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Lightweight Research Data Management with SQLSharey

Interviews and focus groups with University of Washington researchers revealed a need across disciplines for simple and scalable data management. In response, the UW eScience Institute has developed SQLShare, a software-as-a-service platform for lightweight data manipulation, query, and sharing. SQLShare is designed to significantly reduce the effort required to build, maintain, and exploit a database management system by reducing operation to a simple Upload-Query-Share workflow: researchers upload data directly through a browser, then write queries to clean and process their data, link it with other sources, and analyze the results process, restructure, and analyze the results, then share their queries with other users for collaboration and publication purposes. Even researchers with zero programming experience are able to self-train in using SQL and SQLShare with only a few examples to get them started. The architecture is entirely cloud-based to ease dministration, with components running on both Microsoft Azure and Amazon Web Services. SQLShare supports hundreds of users on and off the UW campus, and is available for public use. SQLShare is also positioned as an exemplar in technology transfer: it was conceived and funded as a research project, co-developed by central IT and Computer Science researchers, and support is in the process of being incorporated into UW's suite of permanent campus services.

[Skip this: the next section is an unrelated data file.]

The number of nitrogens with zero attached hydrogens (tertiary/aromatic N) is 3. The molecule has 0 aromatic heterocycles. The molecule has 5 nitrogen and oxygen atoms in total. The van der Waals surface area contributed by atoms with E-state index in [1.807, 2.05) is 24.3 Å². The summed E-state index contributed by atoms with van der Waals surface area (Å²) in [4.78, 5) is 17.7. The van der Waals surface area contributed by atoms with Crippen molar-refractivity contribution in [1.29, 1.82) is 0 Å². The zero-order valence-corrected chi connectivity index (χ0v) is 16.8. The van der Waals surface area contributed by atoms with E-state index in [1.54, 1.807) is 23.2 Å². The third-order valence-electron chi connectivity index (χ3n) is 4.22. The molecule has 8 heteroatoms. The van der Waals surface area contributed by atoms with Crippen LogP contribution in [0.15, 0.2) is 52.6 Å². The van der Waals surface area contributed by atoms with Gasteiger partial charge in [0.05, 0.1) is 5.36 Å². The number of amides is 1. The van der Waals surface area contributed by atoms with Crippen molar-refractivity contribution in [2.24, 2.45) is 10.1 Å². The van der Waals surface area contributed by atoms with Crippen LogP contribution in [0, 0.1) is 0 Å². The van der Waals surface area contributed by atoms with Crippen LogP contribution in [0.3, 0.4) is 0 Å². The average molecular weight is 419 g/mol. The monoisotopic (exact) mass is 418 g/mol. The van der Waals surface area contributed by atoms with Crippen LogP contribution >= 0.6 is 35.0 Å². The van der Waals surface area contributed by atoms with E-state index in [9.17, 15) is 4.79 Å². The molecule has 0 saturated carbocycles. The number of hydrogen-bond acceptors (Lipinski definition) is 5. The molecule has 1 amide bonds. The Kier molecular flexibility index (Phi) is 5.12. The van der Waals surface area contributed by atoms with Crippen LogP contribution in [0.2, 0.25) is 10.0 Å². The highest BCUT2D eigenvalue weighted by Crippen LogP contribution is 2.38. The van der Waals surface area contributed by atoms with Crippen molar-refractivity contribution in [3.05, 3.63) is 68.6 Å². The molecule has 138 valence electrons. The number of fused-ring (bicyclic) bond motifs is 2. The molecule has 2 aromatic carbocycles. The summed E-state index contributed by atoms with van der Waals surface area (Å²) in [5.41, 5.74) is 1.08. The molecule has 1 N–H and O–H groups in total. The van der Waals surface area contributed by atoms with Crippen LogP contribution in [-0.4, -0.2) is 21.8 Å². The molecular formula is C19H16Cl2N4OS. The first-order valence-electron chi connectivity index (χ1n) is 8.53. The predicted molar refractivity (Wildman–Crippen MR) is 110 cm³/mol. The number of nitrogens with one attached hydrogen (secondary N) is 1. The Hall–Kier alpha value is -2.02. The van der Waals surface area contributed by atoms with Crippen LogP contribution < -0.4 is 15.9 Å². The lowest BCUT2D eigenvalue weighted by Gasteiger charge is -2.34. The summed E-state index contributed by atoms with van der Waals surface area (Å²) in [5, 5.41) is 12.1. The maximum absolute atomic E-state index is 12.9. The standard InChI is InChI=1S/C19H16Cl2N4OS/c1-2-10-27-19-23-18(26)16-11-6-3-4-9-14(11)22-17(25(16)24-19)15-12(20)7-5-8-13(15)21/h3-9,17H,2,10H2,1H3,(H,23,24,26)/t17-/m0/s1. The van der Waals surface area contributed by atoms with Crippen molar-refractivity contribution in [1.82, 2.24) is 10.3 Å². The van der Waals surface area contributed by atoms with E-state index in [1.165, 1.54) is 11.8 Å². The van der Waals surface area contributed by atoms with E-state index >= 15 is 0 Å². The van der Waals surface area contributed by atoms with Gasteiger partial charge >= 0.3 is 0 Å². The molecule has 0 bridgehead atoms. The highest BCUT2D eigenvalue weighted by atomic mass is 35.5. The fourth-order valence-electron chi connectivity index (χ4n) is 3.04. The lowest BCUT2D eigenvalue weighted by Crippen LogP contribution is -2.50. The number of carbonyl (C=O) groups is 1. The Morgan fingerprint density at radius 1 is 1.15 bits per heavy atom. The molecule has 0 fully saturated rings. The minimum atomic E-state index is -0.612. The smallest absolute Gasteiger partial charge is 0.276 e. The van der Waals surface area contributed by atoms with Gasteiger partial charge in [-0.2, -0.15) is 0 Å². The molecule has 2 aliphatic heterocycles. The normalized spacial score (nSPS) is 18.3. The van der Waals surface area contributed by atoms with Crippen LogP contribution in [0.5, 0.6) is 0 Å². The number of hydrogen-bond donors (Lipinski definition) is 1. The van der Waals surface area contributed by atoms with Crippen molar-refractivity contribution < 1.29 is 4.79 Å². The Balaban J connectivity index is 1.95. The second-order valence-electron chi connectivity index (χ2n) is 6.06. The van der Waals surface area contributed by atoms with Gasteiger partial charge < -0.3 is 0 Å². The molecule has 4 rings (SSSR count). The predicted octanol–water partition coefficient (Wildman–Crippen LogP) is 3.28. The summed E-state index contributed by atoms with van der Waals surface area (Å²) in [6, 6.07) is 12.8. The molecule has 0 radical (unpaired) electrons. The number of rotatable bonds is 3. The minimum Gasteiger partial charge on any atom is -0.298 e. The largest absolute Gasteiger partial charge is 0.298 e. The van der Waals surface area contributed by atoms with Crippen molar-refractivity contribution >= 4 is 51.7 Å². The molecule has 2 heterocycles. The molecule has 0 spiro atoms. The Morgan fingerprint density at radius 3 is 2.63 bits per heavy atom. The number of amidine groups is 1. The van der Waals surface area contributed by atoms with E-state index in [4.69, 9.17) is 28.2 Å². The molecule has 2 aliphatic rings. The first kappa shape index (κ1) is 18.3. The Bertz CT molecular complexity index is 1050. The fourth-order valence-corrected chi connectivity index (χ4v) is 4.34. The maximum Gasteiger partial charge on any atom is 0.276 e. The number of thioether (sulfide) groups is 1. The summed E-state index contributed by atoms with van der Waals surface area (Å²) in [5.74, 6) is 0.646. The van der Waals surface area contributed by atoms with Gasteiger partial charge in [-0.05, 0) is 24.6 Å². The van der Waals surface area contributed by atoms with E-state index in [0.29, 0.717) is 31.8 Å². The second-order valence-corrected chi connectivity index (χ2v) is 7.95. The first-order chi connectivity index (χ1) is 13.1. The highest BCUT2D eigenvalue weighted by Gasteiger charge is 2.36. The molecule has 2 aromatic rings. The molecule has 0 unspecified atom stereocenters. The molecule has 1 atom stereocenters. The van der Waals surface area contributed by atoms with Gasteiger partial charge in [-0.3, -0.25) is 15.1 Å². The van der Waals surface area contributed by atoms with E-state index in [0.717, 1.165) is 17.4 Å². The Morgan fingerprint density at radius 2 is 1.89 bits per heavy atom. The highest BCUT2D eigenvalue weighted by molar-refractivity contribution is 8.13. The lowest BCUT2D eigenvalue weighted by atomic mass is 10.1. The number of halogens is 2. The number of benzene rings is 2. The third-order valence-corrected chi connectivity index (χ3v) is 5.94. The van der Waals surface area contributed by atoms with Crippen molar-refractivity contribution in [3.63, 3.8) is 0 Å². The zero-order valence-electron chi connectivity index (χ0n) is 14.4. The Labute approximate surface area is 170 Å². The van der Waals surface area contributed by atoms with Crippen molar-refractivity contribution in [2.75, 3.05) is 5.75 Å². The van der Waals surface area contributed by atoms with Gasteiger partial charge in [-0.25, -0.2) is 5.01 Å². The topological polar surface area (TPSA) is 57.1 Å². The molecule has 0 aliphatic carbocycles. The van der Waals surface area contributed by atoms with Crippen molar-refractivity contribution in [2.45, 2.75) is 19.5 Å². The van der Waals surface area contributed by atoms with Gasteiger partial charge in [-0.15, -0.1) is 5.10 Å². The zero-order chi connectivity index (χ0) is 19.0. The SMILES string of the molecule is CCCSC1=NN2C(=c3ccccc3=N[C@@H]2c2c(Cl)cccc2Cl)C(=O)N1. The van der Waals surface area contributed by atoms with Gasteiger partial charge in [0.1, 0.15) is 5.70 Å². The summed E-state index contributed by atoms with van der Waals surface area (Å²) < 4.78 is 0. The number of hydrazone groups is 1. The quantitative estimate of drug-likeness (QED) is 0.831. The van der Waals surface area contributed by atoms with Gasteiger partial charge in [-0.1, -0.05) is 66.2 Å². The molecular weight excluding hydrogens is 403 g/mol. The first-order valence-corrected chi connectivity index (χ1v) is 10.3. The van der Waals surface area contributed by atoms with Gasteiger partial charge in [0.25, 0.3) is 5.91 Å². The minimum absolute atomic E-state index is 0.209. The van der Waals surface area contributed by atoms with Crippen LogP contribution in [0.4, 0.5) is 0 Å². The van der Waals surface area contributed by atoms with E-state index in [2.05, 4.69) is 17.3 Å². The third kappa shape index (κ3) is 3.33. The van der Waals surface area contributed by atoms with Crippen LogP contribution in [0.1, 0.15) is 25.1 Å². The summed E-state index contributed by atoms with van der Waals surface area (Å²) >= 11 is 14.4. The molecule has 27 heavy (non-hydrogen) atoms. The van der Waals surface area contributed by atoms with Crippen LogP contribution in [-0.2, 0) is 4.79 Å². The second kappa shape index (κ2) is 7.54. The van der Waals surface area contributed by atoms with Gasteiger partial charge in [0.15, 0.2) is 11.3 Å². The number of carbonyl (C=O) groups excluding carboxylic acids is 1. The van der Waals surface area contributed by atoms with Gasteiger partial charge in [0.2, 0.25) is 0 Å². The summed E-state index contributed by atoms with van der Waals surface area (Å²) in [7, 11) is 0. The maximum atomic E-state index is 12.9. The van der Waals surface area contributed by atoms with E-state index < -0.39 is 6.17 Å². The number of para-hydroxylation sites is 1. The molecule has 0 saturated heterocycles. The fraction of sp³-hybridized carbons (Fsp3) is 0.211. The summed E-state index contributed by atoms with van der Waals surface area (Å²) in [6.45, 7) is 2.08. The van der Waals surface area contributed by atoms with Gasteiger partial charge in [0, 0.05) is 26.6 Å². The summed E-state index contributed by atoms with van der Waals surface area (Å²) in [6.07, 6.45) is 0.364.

In this talk, I'll present our work on SQLShare and describe our roadmap for the future.

Biography: Dr. Howe is the Director of Research in Scalable Data Analytics at the University of Washington eScience Institute and an Affiliate Assistant Professor in the Computer Science & Engineering Department, where he studies scientific databases, data-intensive scalable computing, and visual analytics. Howe has received two Jim Gray Seed Grant awards from Microsoft Research for work on managing environmental data, some paper awards for work in data-intensive computing for science, and has written three book chapters in the area. Howe serves on the program and organizing committees for a number of conferences in the area of databases and scientific data management, and serves on advisory boards for multiple companies in the area of scientific data management. He holds a Ph.D. in Computer Science from Portland State University and a Bachelor's degree in Industrial & Systems Engineering from Georgia Tech.